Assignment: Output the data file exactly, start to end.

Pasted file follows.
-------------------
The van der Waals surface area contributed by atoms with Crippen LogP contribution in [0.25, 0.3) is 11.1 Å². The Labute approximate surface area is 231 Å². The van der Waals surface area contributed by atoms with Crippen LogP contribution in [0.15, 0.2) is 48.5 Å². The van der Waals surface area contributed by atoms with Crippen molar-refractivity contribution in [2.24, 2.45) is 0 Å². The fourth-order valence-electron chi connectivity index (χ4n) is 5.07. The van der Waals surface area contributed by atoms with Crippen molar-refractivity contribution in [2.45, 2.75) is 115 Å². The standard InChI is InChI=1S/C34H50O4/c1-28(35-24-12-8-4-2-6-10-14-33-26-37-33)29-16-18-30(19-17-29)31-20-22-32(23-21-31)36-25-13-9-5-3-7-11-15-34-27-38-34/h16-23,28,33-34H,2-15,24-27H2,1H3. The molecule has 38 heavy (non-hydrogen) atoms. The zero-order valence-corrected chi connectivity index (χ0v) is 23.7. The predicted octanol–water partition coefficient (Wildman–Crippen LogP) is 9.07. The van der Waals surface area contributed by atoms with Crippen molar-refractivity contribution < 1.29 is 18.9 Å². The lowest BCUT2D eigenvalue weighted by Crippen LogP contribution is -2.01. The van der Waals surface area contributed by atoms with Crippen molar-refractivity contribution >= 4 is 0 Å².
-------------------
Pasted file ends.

The van der Waals surface area contributed by atoms with Crippen LogP contribution in [0.25, 0.3) is 11.1 Å². The Labute approximate surface area is 231 Å². The van der Waals surface area contributed by atoms with Crippen LogP contribution in [0.15, 0.2) is 48.5 Å². The van der Waals surface area contributed by atoms with Crippen molar-refractivity contribution in [2.24, 2.45) is 0 Å². The fourth-order valence-electron chi connectivity index (χ4n) is 5.07. The van der Waals surface area contributed by atoms with Crippen molar-refractivity contribution in [2.45, 2.75) is 115 Å². The standard InChI is InChI=1S/C34H50O4/c1-28(35-24-12-8-4-2-6-10-14-33-26-37-33)29-16-18-30(19-17-29)31-20-22-32(23-21-31)36-25-13-9-5-3-7-11-15-34-27-38-34/h16-23,28,33-34H,2-15,24-27H2,1H3. The molecule has 38 heavy (non-hydrogen) atoms. The zero-order valence-corrected chi connectivity index (χ0v) is 23.7. The predicted octanol–water partition coefficient (Wildman–Crippen LogP) is 9.07. The van der Waals surface area contributed by atoms with Crippen molar-refractivity contribution < 1.29 is 18.9 Å². The lowest BCUT2D eigenvalue weighted by Crippen LogP contribution is -2.01. The van der Waals surface area contributed by atoms with Crippen molar-refractivity contribution >= 4 is 0 Å².